TheNumeaire, you are confusing structural changes with cyclical changes in the ratio of liquid assets to total assets. I am talking about cyclical changes in it. Portfolios readjust based on economic expectations that change over the cycle. And this readjustment--the portfolio channel of monetary policy--has a huge bearing on nominal spening. All this ratio shows is an indication of those changes. And all I have claimed about it is that it shows an elevated demand for liquid assets for households alone.ReplyDelete
"In a typical economic expansion, nominal asset values would grow faster than the nominal money stock and push down the ratio of safe assets to total assets. The dog wags its tail."
Yes, this ratio declines in expansions. But the reason it does is because money demand (i.e. safe asset demand) is declining. Changes in money demand precede changes in spending. If money demand remains elevated, then money demand remains depressed. This measure is a proxy for the intensity of money demand.
I have attempted to answer your question, but it seems we are at an impasse. Consequently, we have to agree to disagree.
Oops, this sentence should read " If money demand remains elevated, then nominal spending remains depressed."Delete
T-bills and T-bonds are safe assets, the safest one can find. Why isn't the answer to a safe asset shortage a retaliatory explosion of safe assets?
Why should the Fed buy up T-bills and T-bonds from the market, thereby draining it of collateral? Isn't a better way that the federal government deficit spends (or cuts taxes), borrows t-bills and the Fed buys up these new t-bills to ensure that the interest burden is the absolute minimum? And, to the extent that asymmetric irredeemability matters and 'money' matters, you also have 'new money'.
A helicopter drop, basically. Why QE and not helicopter drop?
Your graphs show a lot. Indeed, the Fed doesn't really own much of the debt. But the debt itself has expanded substantially. So, if I was to take a 'market fiscalist' standpoint, saying that the expansion of safe assets has mitigated the deflationary spike in demand, but it has not been enough to keep nominal income on track. In other words, the Treasury caused the NGDP to fall. Where in this argument would you disagree with me?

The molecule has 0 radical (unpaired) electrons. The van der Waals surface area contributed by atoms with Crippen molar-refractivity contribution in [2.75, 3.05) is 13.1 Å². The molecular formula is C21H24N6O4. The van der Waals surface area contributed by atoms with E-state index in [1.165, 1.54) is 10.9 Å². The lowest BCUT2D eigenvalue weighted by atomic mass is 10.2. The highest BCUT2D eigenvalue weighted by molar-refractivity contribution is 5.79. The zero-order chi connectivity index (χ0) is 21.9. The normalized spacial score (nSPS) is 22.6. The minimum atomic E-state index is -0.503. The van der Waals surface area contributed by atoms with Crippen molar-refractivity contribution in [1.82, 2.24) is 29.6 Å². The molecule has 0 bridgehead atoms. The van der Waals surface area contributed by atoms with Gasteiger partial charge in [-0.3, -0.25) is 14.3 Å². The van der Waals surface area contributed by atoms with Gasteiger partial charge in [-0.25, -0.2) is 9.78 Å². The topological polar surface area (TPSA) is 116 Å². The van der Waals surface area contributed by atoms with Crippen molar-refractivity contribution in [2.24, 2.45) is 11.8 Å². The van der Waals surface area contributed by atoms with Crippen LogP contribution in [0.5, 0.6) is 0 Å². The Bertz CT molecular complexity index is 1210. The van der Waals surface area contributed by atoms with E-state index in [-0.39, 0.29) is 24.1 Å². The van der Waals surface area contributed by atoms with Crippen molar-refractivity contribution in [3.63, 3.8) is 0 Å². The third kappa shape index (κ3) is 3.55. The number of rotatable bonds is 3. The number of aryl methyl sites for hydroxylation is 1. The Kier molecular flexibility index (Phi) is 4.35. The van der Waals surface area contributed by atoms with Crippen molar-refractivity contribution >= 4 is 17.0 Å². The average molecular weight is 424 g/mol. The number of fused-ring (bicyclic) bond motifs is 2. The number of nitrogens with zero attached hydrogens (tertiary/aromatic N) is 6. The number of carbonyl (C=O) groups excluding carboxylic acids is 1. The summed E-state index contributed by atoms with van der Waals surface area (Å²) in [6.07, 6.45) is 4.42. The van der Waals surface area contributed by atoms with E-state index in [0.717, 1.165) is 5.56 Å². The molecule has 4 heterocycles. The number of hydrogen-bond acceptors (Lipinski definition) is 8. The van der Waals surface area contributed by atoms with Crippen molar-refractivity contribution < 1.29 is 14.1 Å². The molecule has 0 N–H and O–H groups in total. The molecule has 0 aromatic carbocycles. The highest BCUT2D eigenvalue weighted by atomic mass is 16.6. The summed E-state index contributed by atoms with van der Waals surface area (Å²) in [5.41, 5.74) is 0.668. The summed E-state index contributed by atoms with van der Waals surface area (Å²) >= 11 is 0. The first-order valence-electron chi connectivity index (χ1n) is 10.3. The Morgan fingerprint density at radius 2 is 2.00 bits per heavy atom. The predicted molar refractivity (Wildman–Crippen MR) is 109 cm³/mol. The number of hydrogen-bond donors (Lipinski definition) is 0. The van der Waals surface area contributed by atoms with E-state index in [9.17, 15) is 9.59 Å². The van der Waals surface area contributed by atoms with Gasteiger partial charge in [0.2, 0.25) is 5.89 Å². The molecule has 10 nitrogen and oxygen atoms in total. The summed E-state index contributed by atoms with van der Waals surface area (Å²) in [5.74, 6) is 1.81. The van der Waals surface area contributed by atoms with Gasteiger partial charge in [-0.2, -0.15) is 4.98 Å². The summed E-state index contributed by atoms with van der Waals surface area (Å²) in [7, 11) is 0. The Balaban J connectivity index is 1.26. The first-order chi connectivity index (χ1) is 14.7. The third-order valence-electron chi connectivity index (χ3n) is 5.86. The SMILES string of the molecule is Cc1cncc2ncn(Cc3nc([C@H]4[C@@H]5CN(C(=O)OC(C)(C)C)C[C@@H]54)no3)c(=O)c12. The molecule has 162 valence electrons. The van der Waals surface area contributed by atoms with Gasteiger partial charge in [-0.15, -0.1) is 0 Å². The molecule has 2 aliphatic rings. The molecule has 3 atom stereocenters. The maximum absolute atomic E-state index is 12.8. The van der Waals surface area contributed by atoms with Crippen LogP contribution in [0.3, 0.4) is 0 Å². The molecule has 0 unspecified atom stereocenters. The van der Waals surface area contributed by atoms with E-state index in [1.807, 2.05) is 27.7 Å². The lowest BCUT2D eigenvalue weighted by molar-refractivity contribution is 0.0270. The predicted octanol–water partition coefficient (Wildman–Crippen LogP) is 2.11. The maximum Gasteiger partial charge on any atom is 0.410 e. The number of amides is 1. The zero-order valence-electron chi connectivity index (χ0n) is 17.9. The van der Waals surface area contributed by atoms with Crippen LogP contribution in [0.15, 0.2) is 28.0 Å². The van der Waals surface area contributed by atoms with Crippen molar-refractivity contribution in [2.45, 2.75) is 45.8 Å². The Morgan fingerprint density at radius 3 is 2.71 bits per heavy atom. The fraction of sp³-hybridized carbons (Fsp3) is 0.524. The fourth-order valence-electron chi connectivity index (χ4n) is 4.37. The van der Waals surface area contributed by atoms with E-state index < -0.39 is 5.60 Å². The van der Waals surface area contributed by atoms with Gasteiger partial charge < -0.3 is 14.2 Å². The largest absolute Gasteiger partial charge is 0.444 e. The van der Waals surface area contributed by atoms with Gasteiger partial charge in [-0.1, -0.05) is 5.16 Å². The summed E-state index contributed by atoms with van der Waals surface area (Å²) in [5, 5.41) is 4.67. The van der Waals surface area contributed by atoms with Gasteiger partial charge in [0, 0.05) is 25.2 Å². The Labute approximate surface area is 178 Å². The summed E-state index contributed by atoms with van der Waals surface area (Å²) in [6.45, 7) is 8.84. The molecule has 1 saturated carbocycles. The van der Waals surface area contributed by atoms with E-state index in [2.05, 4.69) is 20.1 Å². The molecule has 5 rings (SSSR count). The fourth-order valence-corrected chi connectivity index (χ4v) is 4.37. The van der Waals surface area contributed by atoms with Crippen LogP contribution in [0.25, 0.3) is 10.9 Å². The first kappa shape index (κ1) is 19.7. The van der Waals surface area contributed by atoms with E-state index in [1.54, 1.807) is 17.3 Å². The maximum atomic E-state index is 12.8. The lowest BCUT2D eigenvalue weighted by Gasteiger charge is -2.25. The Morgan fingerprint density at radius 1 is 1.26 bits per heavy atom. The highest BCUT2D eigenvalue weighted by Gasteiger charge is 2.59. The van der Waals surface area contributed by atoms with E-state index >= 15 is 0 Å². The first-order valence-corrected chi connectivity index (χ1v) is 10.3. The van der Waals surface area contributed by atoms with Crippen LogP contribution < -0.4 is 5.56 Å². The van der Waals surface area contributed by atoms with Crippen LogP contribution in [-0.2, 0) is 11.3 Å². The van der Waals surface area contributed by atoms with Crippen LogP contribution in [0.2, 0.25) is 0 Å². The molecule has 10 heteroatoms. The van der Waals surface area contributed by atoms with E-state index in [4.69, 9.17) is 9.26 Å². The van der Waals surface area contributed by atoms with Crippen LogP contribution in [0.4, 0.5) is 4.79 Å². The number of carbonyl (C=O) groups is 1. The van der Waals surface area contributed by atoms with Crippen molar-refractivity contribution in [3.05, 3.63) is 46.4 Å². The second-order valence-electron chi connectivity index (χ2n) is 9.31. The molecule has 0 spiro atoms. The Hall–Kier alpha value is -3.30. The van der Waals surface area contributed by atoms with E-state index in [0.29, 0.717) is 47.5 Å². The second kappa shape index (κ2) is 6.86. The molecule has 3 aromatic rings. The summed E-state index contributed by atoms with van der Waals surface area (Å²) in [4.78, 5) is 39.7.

You have already moved beyond base money to safe assets. Now let's move form the central bank to the Treasury? Or at least the coordinated F-F-M (Fiscal Financial Monetary) complex of the government, as Buiter calls it.
Ritwik, I agree that the creation of safe assets via fiscal policy would be a fix. I have even said as much on earlier posts (here for example).ReplyDelete
But this doesn't mean traditional monetary policy can't work. The reason QE has not been successful is that it isn't expected to lead to a permanent increase in the monetary base (something a helicopter drop would do). If the Fed could change expectations that it would permanently increase the monetary base, then expected nominal incomes and the expected price level would be higher too. That would catalyze private safe asset creation today.
I believe the Fed could change expectations about the future path of the monetary base via a NGDP level target.
If the expected price level rises, does that catalyze safe asset creation, or reduce safe asset demand? I think your fellow MMers would agree with me that if anything, it's the latter.
Plus, I am still confused how you're shifting the focus so easily from safe assets to the monetary base. If the problem is an excess demand (or short supply) of safe assets, then how does a permanent increase of the monetary base alone matter. Was the fall in NGDP indicative of the public's expectation of a permanent decline in the trend path of the monetary base? If not, then how does the monetary base matter.
Where is the crux of the issue, as per you? Monetary base vs near-moneys, or near-moneys vs. non-moneys?